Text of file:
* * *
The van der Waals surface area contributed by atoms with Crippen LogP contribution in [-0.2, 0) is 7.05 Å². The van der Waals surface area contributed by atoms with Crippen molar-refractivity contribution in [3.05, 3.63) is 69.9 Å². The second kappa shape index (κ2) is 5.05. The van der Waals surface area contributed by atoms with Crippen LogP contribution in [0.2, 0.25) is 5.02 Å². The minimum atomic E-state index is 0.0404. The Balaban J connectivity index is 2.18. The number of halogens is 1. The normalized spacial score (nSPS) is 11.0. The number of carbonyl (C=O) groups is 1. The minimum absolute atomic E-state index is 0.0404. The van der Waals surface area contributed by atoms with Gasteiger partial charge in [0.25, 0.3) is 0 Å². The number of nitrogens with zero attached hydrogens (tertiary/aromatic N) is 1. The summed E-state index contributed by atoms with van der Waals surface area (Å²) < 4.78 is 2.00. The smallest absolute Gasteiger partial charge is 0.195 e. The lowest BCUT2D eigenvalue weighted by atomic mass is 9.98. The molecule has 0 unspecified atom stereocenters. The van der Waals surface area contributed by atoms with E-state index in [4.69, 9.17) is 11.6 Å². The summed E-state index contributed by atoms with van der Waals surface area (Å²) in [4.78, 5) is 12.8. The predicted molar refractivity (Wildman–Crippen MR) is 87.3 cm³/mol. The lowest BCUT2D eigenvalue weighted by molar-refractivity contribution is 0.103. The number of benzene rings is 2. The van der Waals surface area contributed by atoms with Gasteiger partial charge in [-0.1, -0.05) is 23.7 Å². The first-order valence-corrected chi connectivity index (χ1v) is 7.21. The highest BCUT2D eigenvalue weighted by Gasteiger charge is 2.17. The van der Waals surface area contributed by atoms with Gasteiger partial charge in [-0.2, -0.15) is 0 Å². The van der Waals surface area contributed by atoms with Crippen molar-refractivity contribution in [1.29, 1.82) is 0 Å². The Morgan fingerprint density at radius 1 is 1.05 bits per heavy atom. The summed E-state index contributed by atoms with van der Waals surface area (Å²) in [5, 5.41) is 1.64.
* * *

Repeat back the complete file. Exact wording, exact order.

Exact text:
The van der Waals surface area contributed by atoms with Crippen LogP contribution in [-0.2, 0) is 7.05 Å². The van der Waals surface area contributed by atoms with Crippen molar-refractivity contribution in [3.05, 3.63) is 69.9 Å². The second kappa shape index (κ2) is 5.05. The van der Waals surface area contributed by atoms with Crippen LogP contribution in [0.2, 0.25) is 5.02 Å². The minimum atomic E-state index is 0.0404. The Balaban J connectivity index is 2.18. The number of halogens is 1. The normalized spacial score (nSPS) is 11.0. The number of carbonyl (C=O) groups is 1. The minimum absolute atomic E-state index is 0.0404. The van der Waals surface area contributed by atoms with Gasteiger partial charge in [0.25, 0.3) is 0 Å². The number of nitrogens with zero attached hydrogens (tertiary/aromatic N) is 1. The summed E-state index contributed by atoms with van der Waals surface area (Å²) < 4.78 is 2.00. The smallest absolute Gasteiger partial charge is 0.195 e. The lowest BCUT2D eigenvalue weighted by atomic mass is 9.98. The molecule has 0 unspecified atom stereocenters. The van der Waals surface area contributed by atoms with E-state index in [4.69, 9.17) is 11.6 Å². The summed E-state index contributed by atoms with van der Waals surface area (Å²) in [4.78, 5) is 12.8. The predicted molar refractivity (Wildman–Crippen MR) is 87.3 cm³/mol. The lowest BCUT2D eigenvalue weighted by molar-refractivity contribution is 0.103. The number of benzene rings is 2. The van der Waals surface area contributed by atoms with Gasteiger partial charge in [-0.1, -0.05) is 23.7 Å². The first-order valence-corrected chi connectivity index (χ1v) is 7.21. The highest BCUT2D eigenvalue weighted by Gasteiger charge is 2.17. The van der Waals surface area contributed by atoms with Gasteiger partial charge in [-0.2, -0.15) is 0 Å². The van der Waals surface area contributed by atoms with Crippen molar-refractivity contribution in [1.29, 1.82) is 0 Å². The Morgan fingerprint density at radius 1 is 1.05 bits per heavy atom. The summed E-state index contributed by atoms with van der Waals surface area (Å²) in [5, 5.41) is 1.64.